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Sunday, October 2, 2022

More Guns Being Found in More Densely Packed Bags as Summer Travel Heats Up

It might seem silly to pack a loaded handgun in your luggage or carry-on, but the Transportation Security Administration finds them every day. The volume of summer travelers is expected to break records, and with passengers increasingly opting for carry-ons to forego the expense of their checking bags, the TSA has increased checkpoint staff by 600 officers and added 50 canine screening teams.

“Every single day it’s not unusual at all — a couple dozen guns loaded a day,” said Darby LaJoye, the TSA assistant administrator for the Office of Security Operations. “But every single day we find dangerous items, we find flammable items, we find hazardous items… I can guarantee right now at some checkpoint or some baggage room they’re pulling something out a bag.”

TSA found a record number of firearms detected at checkpoints nationwide in 2017: 3,957 guns, or about 10 a day, a 17 percent increase over 2016. On May 31, a man from Leesburg, Va., was cited at Washington Dulles International Airport for carrying a .40 caliber semi-automatic handgun loaded with 10 bullets — the sixth gun that the TSA has found at Dulles this year. That same day, a .380 caliber Ruger with six bullets was found at Albuquerque International Sunport — the 16th confiscated firearm of the year. The civil penalty for bringing a weapon to a checkpoint is up to $13,000.

TSA, which screens more than 750 million people annually, expects 243 million passengers and crew to pass through security checkpoints between Memorial Day and Labor Day — up from 239 million passengers last year. The agency is responsible for securing 2,800 international and 23,000 domestic flights, screening 2 million passengers, 4.9 million carry-ons and 1.3 million checked bags every day.

LaJoye, who spoke at the U.S. Department of Homeland Security Centers of Excellence Summit at George Mason University in Arlington last week, said that more passengers are carrying their bags through checkpoints. He also said that the hands-on efficiency of the recent rollout of “enhanced manual property searches” coupled with new 3-D computerized axial tomography (CT) scanners being piloted at airports around the country are making lines move faster.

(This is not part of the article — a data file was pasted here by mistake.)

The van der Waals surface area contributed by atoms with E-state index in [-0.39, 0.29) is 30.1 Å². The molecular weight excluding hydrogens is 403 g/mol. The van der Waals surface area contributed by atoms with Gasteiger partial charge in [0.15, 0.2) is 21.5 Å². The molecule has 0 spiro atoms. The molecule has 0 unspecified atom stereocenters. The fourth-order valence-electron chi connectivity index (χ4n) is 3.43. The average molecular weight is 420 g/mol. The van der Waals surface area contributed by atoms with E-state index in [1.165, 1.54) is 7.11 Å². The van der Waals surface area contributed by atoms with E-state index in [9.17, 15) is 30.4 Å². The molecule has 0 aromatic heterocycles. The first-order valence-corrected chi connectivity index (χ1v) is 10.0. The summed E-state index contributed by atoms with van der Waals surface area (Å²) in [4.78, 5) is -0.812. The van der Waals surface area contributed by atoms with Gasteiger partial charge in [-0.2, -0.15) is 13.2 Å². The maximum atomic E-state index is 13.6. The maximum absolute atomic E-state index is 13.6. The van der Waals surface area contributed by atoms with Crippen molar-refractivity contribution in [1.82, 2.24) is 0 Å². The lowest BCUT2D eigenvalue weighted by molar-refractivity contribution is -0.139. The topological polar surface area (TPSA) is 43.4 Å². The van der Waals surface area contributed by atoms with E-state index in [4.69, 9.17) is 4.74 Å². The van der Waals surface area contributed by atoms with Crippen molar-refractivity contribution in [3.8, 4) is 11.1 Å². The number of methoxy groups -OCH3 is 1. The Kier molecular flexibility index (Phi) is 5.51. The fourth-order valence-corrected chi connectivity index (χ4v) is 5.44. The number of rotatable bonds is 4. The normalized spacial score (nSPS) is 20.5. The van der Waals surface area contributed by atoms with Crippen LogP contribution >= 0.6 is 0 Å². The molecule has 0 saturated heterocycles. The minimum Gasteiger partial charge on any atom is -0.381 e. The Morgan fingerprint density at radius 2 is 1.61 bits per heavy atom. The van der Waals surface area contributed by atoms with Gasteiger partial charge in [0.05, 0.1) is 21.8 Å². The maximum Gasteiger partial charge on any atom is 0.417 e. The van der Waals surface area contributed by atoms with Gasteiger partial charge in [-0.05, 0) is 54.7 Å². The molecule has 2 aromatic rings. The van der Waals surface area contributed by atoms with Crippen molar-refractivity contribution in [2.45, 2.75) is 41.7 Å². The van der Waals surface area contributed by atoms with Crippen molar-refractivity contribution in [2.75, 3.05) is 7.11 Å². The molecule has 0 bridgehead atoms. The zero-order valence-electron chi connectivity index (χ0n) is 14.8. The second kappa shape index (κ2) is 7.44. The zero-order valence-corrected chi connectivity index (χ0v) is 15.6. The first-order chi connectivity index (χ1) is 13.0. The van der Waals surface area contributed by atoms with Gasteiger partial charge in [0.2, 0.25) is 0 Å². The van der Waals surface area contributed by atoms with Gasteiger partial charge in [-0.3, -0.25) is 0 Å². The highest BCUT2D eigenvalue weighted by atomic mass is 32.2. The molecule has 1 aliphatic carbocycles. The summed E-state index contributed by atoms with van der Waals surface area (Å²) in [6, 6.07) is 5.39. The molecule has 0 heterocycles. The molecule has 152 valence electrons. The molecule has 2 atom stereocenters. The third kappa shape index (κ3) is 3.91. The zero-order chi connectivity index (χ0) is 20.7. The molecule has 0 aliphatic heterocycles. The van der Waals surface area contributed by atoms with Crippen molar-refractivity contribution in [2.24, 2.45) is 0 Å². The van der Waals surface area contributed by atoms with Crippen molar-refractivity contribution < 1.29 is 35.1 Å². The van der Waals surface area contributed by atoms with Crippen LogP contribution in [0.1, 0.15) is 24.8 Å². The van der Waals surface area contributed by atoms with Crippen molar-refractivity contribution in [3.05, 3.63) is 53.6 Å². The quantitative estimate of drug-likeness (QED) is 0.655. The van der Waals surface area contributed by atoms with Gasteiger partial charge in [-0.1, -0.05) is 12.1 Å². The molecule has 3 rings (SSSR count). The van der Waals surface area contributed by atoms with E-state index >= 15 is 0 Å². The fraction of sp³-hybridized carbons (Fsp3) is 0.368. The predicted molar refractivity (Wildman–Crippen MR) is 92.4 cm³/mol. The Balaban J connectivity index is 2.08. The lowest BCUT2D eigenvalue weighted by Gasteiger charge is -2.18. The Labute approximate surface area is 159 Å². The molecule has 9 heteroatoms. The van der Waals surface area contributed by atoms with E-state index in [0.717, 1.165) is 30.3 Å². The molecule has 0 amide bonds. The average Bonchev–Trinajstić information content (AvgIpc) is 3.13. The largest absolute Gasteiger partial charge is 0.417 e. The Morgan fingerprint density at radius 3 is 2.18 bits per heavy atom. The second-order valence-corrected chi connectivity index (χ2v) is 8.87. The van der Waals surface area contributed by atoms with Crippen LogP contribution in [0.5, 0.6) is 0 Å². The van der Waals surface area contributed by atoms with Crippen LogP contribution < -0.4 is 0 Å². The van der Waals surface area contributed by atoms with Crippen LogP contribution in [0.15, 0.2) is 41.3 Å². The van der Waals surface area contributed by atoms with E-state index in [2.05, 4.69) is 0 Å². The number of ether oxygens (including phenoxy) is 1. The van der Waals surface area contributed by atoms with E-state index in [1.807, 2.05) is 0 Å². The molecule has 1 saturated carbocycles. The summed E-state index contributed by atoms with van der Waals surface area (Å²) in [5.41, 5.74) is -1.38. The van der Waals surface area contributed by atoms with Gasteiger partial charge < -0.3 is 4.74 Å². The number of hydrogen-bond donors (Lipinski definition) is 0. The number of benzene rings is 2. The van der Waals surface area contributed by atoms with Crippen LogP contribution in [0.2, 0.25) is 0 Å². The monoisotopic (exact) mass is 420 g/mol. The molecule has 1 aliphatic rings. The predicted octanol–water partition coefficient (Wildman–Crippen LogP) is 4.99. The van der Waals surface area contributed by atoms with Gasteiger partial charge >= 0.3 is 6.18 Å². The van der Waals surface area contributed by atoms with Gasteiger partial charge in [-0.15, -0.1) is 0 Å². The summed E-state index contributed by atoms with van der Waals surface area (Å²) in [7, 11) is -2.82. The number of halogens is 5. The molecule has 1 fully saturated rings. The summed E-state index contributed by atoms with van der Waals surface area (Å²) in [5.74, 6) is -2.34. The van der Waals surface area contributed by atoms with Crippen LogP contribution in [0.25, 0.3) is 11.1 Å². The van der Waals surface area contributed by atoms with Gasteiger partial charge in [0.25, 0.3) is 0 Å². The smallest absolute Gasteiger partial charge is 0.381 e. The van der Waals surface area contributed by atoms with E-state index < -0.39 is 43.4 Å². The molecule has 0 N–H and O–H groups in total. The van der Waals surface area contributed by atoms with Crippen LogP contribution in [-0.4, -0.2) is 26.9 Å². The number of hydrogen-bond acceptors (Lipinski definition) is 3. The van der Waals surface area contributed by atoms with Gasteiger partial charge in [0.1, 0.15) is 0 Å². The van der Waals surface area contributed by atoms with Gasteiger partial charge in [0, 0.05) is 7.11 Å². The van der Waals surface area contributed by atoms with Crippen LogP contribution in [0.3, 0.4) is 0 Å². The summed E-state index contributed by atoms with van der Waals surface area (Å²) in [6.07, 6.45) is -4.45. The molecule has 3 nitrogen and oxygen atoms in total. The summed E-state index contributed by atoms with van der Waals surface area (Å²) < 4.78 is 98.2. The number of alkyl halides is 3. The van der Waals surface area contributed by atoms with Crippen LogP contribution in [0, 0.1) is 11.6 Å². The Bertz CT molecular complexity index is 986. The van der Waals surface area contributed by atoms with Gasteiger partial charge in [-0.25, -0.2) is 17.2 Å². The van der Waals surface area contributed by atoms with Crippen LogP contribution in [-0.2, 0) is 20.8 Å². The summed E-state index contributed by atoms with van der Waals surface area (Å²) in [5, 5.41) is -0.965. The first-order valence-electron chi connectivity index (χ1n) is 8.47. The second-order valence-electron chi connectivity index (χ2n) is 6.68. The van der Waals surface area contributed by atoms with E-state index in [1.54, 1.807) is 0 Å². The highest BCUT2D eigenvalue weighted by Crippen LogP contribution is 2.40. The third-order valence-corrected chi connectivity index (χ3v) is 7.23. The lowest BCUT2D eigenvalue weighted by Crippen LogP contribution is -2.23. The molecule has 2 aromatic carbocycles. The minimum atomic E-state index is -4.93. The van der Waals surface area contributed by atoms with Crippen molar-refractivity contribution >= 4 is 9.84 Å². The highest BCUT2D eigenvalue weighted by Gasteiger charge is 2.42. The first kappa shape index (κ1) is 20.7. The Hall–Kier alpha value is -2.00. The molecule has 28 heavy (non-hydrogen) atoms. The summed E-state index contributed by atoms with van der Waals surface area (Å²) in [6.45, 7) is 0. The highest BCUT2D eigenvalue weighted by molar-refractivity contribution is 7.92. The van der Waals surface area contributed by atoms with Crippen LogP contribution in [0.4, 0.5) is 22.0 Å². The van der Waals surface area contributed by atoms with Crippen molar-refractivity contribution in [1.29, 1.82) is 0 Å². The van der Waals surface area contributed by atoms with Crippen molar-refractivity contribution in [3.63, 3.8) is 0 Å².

“Something that we are realizing… is the bags themselves are stuffed more. So, yeah, there’s much more of them and they’re much more dense,” LaJoye said. “The longer it takes you to pack your bag, the longer it’s going to take the officer to repack your bag.”

More than 93,000 passengers and crew were screened at Hartsfield-Jackson Atlanta International Airport over Memorial Day weekend, breaking the single-day record for screened passengers. Ninety-one percent waited less than 20 minutes in screening lines. But 98.5 percent of passengers who are members of the TSA Pre✓® program waited less than 10 minutes in line. Those passengers pay $85 to breeze through the checkpoint, and in order to qualify sat through a 10-minute in-person interview, underwent a background check and turned over their fingerprints.

TSA is in various stages of piloting individual technologies, and LaJoye envisions a security system that automatically assesses the threat level of a traveler as soon as their identification is scanned through the checkpoint.

“As you’re approaching the checkpoint, we know your ID is read… we know your own level of risk, and then the technology, as you’re walking through, is adjusting automatically without the officer knowing really what’s happening behind the scenes,” he said. “It’s really kind of what you see in use in other places around the world. We’ve seen some very cool stuff — the use of CTTV (cameras). That’s kind of where I think, naturally, the checkpoint is going to. In a very dynamic way it’s adjusting according to the relative risk of every passenger going through the checkpoint.”

James Cullum
Multimedia journalist James Cullum has reported for over a decade to newspapers, magazines and websites in the D.C. metro area. He excels at finding order in chaotic environments, from slave liberations in South Sudan to the halls of the power in Washington, D.C.

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